March 23, 2015

My name is Amy and I experience CPTSD (complex post-traumatic stress disorder), anxiety and depression.Amy Rose's blog I have lived with these issues for the last seven years: it mostly began at 16 during my college years. I was severely bullied/abused and was alone in a very small-minded community. Also at this time I was really struggling with accepting and coming out as gay because of the people I was around. After a few terrible years I became severely anxious and depressed. I also experienced a trauma through coming out in which caused me severe PTSD (post-traumatic stress disorder). I was very suicidal for years.

Often I felt a pressure to pretend to be okay

I went to university thinking I could ignore everything and put the past behind me. It was here I first experienced mental health stigma. Course mates used to gossip about me behind my back and I was called things like 'mad Amy.' It made me feel humiliated, isolated, and alone and upset. I did, however, make other friends who were more understanding, even if they didn’t understand the mental health issues they were still supportive and tried to help as best they could. Others were not so supportive- I drifted apart from a lot of people because they couldn’t handle my issues and didn’t know how to help. Often I felt a pressure to pretend to be okay and put a front on because I felt I needed to hide the problems I was having due to the fact some people can't handle anything different. That makes you feel more alone.

Sometimes people try to help but they don’t know how

Through the years I have had a few experiences of unprofessional therapists. In 2011 I had a private therapist who bullied me badly. This made me more depressed and suicidal and put fear into me of opening up to therapists. If you can’t open up to a therapist and tell them everything you need to, you can't work on getting better. Then, after this, I was again abused badly at an anxiety group I was attending by the facilitator of the group. I was dangerously suicidal- she took me in another room away from the group and then instead of helping me she abused me badly, barking 'You need to get stronger! You're weak!' at me and trivializing my experiences and emotional state and putting me down. She was cold, cruel and disgusting towards me. This again could have easily pushed me over the edge but it didn't. At the same time I had a few friends who were treating me very disrespectfully and bullying me: they verbally attacked me and trivialized what I was going through like it was nothing. So unsympathetic.

Sometimes people try to help but they don’t know how. For instance, people tell you to 'cheer up', 'get over it' and say 'it's not that bad!' I experienced all of this and it made me feel extremely frustrated, invalidated, unheard and disrespected. Mental health is a taboo subject- but the more people avoid talking about it the more ignorance and prejudice there is.

I’m learning to manage it all - there is hope

Luckily, in 2012, I found a good therapist through an anxiety support charity. By this point my PTSD has developed into CPTSD because of the frequent re-abuse and trauma. I have come on leaps and bounds in the last few years, though, with the right help. CPTSD and anxiety and depression still affects me every day and make life difficult but I’m learning to manage it all. There is hope.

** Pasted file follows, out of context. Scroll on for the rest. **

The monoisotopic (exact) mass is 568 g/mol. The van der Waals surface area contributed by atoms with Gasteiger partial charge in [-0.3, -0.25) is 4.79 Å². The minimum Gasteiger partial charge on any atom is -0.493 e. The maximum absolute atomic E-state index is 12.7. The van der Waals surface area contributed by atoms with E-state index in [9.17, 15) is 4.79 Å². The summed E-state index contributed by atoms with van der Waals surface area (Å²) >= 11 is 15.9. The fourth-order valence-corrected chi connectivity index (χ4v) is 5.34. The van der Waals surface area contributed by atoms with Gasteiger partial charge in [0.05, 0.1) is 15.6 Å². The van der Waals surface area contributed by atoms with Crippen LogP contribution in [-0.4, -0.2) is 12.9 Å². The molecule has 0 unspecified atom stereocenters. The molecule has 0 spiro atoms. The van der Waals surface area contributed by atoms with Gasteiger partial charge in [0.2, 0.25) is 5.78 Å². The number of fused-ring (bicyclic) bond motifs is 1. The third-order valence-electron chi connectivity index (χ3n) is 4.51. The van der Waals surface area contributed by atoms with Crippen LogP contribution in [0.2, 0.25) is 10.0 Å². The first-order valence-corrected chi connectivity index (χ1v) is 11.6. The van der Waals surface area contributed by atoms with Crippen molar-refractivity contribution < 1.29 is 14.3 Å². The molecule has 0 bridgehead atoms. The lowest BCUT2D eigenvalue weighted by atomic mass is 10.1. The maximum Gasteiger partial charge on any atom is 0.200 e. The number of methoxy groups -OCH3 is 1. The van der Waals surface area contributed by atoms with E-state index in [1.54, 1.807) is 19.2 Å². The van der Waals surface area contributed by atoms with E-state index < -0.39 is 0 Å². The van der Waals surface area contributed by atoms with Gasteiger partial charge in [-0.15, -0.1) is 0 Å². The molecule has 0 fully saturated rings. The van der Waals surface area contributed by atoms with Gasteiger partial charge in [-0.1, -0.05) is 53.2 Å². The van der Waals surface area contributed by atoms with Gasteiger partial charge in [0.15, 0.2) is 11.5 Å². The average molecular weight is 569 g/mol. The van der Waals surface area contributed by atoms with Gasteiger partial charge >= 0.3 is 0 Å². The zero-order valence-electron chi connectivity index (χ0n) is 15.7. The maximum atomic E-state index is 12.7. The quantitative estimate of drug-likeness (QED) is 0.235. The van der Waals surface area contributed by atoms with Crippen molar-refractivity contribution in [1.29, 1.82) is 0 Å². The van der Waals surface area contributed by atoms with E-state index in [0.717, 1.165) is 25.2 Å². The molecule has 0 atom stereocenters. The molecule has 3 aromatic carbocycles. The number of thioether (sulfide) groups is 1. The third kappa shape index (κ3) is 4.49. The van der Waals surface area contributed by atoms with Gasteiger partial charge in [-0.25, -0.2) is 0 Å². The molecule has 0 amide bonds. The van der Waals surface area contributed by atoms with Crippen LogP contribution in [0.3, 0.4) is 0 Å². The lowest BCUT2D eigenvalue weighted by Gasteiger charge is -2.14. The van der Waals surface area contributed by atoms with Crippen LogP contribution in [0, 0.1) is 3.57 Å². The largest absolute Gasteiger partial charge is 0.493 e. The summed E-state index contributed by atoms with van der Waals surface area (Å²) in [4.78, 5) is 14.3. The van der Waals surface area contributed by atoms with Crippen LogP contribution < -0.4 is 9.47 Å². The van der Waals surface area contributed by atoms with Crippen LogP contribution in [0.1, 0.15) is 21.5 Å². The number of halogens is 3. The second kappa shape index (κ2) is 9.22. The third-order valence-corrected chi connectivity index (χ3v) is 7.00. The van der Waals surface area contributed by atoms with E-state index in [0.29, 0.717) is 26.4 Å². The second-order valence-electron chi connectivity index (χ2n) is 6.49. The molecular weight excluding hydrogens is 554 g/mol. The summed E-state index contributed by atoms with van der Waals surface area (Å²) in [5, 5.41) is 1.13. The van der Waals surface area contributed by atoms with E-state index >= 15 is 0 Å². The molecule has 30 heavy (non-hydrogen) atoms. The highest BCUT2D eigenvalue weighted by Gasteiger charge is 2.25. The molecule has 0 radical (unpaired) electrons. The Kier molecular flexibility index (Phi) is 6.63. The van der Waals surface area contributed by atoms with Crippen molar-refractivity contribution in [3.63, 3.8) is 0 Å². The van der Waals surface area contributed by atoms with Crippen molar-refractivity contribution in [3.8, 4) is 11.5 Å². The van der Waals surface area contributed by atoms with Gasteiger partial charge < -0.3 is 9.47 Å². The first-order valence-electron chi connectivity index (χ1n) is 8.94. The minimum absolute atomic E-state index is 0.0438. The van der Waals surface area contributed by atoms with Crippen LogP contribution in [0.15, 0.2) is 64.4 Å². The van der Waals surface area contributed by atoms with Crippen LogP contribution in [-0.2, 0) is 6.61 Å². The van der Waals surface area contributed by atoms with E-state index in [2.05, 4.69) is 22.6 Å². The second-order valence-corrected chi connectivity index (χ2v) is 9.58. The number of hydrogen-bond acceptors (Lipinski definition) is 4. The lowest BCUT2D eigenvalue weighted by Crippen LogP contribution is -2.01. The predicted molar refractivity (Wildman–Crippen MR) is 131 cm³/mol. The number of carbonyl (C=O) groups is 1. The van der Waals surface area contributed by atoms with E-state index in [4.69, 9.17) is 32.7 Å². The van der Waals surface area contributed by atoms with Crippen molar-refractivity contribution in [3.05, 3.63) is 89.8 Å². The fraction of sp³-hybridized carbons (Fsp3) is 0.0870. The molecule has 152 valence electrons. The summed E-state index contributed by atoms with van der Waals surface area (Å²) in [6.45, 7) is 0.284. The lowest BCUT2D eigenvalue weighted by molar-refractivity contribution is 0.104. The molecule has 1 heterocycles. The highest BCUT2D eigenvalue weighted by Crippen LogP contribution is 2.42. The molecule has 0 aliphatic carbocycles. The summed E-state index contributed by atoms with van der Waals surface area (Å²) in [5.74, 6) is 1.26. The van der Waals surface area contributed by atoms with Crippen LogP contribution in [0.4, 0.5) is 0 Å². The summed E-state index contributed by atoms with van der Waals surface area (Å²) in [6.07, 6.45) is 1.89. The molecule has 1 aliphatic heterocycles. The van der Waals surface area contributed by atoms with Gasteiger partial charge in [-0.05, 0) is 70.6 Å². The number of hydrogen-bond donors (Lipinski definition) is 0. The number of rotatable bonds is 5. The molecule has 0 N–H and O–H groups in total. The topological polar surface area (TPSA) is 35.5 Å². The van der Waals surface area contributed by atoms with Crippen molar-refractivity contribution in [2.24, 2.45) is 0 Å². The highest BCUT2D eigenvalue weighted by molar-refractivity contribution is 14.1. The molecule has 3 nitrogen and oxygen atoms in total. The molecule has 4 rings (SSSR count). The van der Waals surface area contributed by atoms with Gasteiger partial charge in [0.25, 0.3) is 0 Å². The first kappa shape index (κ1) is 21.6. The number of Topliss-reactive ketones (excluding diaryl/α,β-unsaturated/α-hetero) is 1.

Never be ashamed of your story and who you are

This year I started volunteering for Time to Change and I have done so much in a short space of time. Everyone I’ve met through Time to Change is lovely and I have made good friends. Its benefits me greatly and I love making a difference because I know how stigma/discrimination affects people and I am passionate about creating more positive attitudes and better knowledge surrounding mental health issues and dispelling those myths and beliefs about mental illness that are wrong. Recently I went on quite a few radio stations around the north west to talk about mental health stigma/discrimination and my experiences. It has improved my confidence and I’ve really enjoyed it as I think it’s a great way to reach a lot of people and I know it will make a difference.

My main message to anyone reading this is: never be ashamed of your story and who you are. Your experiences shape the way you are. Always love yourself and be proud of who you are. Speaking openly will help break down those walls of stigma and inspire and help others.

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I first experienced mental health stigma at uni also and was threatened with expulsion if my work didn't seriously improve. I had been suffering from depression and anxiety. They had been made aware of my struggles numerous times and was aware I was seeking professional help from the uni councillor. Despite all the help I was receiving, my tutors and other students were mean and would daily try to upset me, moving my things when I left the room, hiding my stuff, sitting in the places I felt comfortable so I would be forced to sit where I felt uncomfortable and scared. When I asked for help from my tutors, it was rejected as me making up lies and I was eventually forced into leaving uni for good. I don't regret leaving uni, I regret going in the first place. Reading Amy's story has given me a little confidence to talk about my experiences and hope that I can help people in similar circumstances.

Reply to Jadey

Hi Jadey, Im really sorry to hear your experiences of stigma at Uni. Thats really terrible! Im so pleased that reading my story has given you confidence to talk about your experiences, thats brilliant- the more people talk the less stigma there will be. Things will change x


thank you for sharing your story of bravery and inspirational efforts in remaining self loving and not giving up.

Reply to Barry

Thankyou Barry :) I'm hoping i can inspire others to never give up :)

Love and good vibes